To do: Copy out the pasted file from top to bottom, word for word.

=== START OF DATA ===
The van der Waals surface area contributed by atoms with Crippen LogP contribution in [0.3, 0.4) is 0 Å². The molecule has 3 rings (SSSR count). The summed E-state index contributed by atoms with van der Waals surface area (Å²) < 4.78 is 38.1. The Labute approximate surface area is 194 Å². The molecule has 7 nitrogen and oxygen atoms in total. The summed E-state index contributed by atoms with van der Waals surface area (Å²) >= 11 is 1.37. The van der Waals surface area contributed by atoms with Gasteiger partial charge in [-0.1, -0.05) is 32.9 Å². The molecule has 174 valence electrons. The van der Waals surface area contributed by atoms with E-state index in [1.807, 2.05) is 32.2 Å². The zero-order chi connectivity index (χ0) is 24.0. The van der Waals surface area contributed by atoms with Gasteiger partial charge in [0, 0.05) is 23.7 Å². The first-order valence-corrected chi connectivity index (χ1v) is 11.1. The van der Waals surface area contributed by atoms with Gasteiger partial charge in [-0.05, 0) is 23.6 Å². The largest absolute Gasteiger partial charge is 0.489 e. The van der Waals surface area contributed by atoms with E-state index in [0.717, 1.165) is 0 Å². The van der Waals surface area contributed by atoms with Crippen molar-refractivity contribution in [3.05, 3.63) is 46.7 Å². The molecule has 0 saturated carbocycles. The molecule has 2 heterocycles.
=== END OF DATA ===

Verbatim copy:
The van der Waals surface area contributed by atoms with Crippen LogP contribution in [0.3, 0.4) is 0 Å². The molecule has 3 rings (SSSR count). The summed E-state index contributed by atoms with van der Waals surface area (Å²) < 4.78 is 38.1. The Labute approximate surface area is 194 Å². The molecule has 7 nitrogen and oxygen atoms in total. The summed E-state index contributed by atoms with van der Waals surface area (Å²) >= 11 is 1.37. The van der Waals surface area contributed by atoms with Gasteiger partial charge in [-0.1, -0.05) is 32.9 Å². The molecule has 174 valence electrons. The van der Waals surface area contributed by atoms with E-state index in [1.807, 2.05) is 32.2 Å². The zero-order chi connectivity index (χ0) is 24.0. The van der Waals surface area contributed by atoms with Gasteiger partial charge in [0, 0.05) is 23.7 Å². The first-order valence-corrected chi connectivity index (χ1v) is 11.1. The van der Waals surface area contributed by atoms with Gasteiger partial charge in [-0.05, 0) is 23.6 Å². The largest absolute Gasteiger partial charge is 0.489 e. The van der Waals surface area contributed by atoms with E-state index in [0.717, 1.165) is 0 Å². The van der Waals surface area contributed by atoms with Crippen molar-refractivity contribution in [3.05, 3.63) is 46.7 Å². The molecule has 0 saturated carbocycles. The molecule has 2 heterocycles.